Britain denies Europe-US split ahead of summits
Britain denied Friday there was any split between the United States and Europe over how to keep the world on the path to economic recovery, ahead of two key summits in Canada.
US President Barack Obama is "very clear that we need to be putting the global economy on a sustainable path to recovery and I think it's something we would agree with him completely on," a spokesman for British Prime Minister David Cameron insisted.
He added the US leaders "recognize that in countries such as ours with particular deficit problems that there's a case for accelerating the rate of fiscal consolidation and I think that will be something that the G20 will recognize too."
Britain's new government this week announced the biggest cuts in decades in an emergency budget aiming to cut its record deficit of 154.7 billion pounds (188 billion euros, 230 billion dollars) in the 2009-10 financial year.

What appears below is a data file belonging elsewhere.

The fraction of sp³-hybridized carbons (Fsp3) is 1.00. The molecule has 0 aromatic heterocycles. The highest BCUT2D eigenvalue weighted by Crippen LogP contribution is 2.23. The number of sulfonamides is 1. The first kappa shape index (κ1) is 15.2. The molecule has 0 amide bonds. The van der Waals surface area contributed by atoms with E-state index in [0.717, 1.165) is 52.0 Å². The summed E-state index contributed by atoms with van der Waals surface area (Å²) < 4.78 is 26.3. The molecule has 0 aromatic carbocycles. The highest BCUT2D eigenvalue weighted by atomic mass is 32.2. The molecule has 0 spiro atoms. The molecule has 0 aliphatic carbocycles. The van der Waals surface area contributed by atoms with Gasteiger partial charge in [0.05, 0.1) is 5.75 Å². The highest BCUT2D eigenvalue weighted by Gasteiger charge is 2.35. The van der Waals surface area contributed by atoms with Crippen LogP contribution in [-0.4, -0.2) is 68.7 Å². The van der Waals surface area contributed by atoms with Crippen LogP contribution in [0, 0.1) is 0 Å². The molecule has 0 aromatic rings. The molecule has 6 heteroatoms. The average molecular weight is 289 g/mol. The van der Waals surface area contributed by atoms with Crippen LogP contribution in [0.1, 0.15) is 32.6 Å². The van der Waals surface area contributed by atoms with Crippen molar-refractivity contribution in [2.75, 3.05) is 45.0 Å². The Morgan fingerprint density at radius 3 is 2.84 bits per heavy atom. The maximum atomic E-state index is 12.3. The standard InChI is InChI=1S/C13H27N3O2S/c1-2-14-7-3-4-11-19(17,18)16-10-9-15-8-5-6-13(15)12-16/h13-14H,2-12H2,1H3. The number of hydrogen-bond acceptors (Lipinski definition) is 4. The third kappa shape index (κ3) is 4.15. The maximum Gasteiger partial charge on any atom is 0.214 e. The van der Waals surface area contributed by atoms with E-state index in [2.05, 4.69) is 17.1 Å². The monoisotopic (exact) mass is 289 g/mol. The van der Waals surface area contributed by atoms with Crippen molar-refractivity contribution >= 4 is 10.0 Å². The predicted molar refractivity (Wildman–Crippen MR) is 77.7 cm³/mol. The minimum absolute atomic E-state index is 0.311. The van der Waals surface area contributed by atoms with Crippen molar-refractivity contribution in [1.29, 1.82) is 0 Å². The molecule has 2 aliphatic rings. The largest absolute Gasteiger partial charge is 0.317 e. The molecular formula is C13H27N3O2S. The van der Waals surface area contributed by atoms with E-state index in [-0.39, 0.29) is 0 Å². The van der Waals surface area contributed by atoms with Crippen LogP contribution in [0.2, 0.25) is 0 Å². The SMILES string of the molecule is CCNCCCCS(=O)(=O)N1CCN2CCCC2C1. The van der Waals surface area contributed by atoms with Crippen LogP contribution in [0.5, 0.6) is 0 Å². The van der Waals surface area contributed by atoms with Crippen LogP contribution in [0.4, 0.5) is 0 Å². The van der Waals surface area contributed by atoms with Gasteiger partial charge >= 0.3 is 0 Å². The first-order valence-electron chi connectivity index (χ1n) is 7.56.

"I think it's perfectly consistent to have a strong position on fiscal policy and the need for consolidation and being pro-growth," Cameron's spokesman added.
But the US has voiced concern about how fast European nations, especially Germany, are cutting spending put in place to boost economies after the global financial crisis amid recent fears over eurozone debt.
Before leaving for Toronto, Obama said he hoped to build on "progress by coordinating our efforts to promote economic growth, to pursue financial reform, and to strengthen the global economy."
"We need to act in concert for a simple reason: This crisis proved, and events continue to affirm, that our national economies are inextricably linked."
The G8 summit starts Friday in Huntsville, north of Toronto, and the G20, which includes leaders of emerging as well as richest economies, follows on Saturday in Toronto.
© 2010 AFP